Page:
"What country can preserve its liberties if its rulers are not warned from time to time that their people preserve the spirit of resistance?" Thomas Jefferson
First, the good news. In stark contrast with former Lieutenant Governor Bell who demanded he be allowed to sell Utah voters’ information, Lt. Governor Cox has teamed with Utah’s County Clerks and penned letters to both the State House and Senate pleading to protect the information. The letters are available here (PDF): Letter to the Senate and Letter to the House.
This would come as welcome news to those who’ve fought to stop the practice as well as voters concerned with privacy and security. This includes domestic and child abuse victims, families hosting foster children, police officers, judges, LDS Church leadership, and the elderly (the list is easily sorted by age, providing an easy means for scammers to target granny and gramps).
Now the bad news. This year two bills have received good support (particularly, HB302 which passed with overwhelming support in the House). This year it appeared that voters’ sensitive information would finally get some protection. In past years similar bills have been opposed by both big political parties, the politcally-favored, and media. As such, Republican Party Chairman, James Evans, hit the panic button. I understand that during a closed lunch, he badgered State Senators into agreeing to take no action on either HB302 (Voting Records Amendments) nor the toothless/faux protection SB36. The bills are dead and the list will continue to be sold to whomever wants it.
Ironically, the online voter information makes it simple (combined with caucus attendance rule changes) to stuff the ballot box at either GOP or Dem. caucus meetings.
To sum, it appears that James Evans and the Utah Senate have decided that your right to vote may only be exercised if you divulge your personal information and voting history to their political machines, political consultants (like those who send you lame attack ads), and any individual/business or whatever that wants the voter list for whatever reason. They can ignore the potential for caucus voter fraud and are fine if you have to terminate your voter registration in order to protect your or your families security and/or privacy. But, hey, why should they worry – disenfranchised voters don’t vote, right?
HB302 was designed to allow you to control if your information from being released. Currently, the State (thanks to the Lieutenant Governor’s office and Herbert Administration) sells all voters’ information without informing you or giving you any choice in the matter. Despite years of warnings and citizens’ (and a few legislators) unsuccessful attempts to protect the information, the entire list was posted to the internet raising concerns of identity theft and raising awareness of sale.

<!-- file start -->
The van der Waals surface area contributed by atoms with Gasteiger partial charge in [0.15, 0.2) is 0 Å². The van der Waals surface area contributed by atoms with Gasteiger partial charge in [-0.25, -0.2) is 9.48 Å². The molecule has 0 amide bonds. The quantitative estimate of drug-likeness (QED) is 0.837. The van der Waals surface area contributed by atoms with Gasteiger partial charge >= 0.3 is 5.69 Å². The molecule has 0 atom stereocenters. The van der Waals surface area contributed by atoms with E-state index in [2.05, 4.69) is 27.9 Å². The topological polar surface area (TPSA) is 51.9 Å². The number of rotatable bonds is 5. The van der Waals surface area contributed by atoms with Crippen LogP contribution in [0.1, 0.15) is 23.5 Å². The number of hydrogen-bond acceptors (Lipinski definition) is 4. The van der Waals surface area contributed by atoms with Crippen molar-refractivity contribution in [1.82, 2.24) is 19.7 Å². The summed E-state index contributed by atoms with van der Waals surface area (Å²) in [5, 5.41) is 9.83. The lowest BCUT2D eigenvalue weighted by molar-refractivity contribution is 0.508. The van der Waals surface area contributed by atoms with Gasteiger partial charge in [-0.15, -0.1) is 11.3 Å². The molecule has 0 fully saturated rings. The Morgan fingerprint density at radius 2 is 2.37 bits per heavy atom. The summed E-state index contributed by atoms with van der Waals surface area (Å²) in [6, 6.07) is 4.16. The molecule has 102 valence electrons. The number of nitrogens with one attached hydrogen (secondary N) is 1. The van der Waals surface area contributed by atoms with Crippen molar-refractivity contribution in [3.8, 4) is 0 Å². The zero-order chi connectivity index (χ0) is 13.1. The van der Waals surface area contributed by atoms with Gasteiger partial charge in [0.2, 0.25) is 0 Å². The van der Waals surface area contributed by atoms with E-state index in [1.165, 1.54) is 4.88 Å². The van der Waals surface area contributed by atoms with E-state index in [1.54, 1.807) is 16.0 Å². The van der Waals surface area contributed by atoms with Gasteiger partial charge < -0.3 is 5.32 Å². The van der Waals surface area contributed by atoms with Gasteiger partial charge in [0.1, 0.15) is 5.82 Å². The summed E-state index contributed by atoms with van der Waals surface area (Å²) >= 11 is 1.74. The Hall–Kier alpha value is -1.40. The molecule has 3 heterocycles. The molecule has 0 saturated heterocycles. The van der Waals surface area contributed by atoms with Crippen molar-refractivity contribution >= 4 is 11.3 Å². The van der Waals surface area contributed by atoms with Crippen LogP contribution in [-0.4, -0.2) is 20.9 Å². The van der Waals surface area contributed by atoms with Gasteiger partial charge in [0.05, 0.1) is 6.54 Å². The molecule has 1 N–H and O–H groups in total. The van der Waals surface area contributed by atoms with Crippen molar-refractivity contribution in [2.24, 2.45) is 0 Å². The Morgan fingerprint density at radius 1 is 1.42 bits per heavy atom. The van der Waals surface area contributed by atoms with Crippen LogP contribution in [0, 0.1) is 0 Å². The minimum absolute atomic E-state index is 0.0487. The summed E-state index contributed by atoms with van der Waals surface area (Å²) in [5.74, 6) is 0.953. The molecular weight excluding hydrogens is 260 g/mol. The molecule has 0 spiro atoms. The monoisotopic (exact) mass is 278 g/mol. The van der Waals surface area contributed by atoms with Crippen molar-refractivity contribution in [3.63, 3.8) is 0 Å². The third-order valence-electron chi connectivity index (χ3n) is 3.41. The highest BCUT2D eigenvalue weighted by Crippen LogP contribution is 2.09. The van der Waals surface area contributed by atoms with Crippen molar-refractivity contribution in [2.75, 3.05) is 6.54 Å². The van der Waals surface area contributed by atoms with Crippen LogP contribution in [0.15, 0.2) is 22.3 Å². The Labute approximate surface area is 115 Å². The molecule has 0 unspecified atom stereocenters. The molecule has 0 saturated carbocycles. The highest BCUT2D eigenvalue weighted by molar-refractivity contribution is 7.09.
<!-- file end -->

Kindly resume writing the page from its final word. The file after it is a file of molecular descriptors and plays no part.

The awareness sent alarm bells ringing for those concerned with their personal security such as LDS leadership, judges, police officers, victims of domestic abuse, county attorneys, and now custodial parents of foster children (transcribed from March 5, 2014 KSL Radio News):
[Reporter: Mary Richards]Families that adopt from foster care are very careful to protect their information, like their home address. This Utah father adopted some children from abusive situations, those families know his name and he knows the voter information is out there already.
[Father]The problem is being created as a result of the attention this whole situation has been given.
[Reporter] He says he would like to see the bills passed that would restrict access to the voter registration records or, at least, define more a penalty. He said victims of domestic violence or other crime would have the same concerns.
I stated “HB302 was designed to allow you to control…”. The bill was watered down and now is limited to those who designate a security concern to protect their information but also carries fines and penalties if the list is released (ie buyers have to treat your information with care, unlike the current standard of absolutely zero control/accountability*).
The bill now has carve-outs for some political cronies and lobbyists (campaign consultants, political parties, the media among others). However they would have to protect the information and be accountable for disclosure.
That has disappointed me as I don’t believe anyone (except for election fraud oversight) has any entitlement to my personal and voting information. A Constitutional right shouldn’t be contingent on some favored group’s desires. However, it is a (small) step forward and still better than the pointless SB36. Please contact your Representative and Senator and ask them to only support HB302 and not water it down at all nor make it a SB36 clone. It is imperative that they hear from you as powerful lobbyists and party insiders (see below) are out to kill the bill which has a Senate sponsor in need of a commitment intervention.
Most telling in this is the media lobbyist (Pignanelli) is still fighting the bill – they don’t seem to want any accountability with the peoples’ personal information but would crucify you in their publications for data breaches…go figure. The political parties (GOP and Dem) and lobbyists/consultants may also not be too happy with actually having to care for the information as both parties have fought tooth-and-nail to stop voter protection bill.
*Favored political groups (ie those with lobbyists and donations) can do whatever with the information, but similar personal information held by regular business must be cared for and is subject to fines. It’s cronyism pure and simple.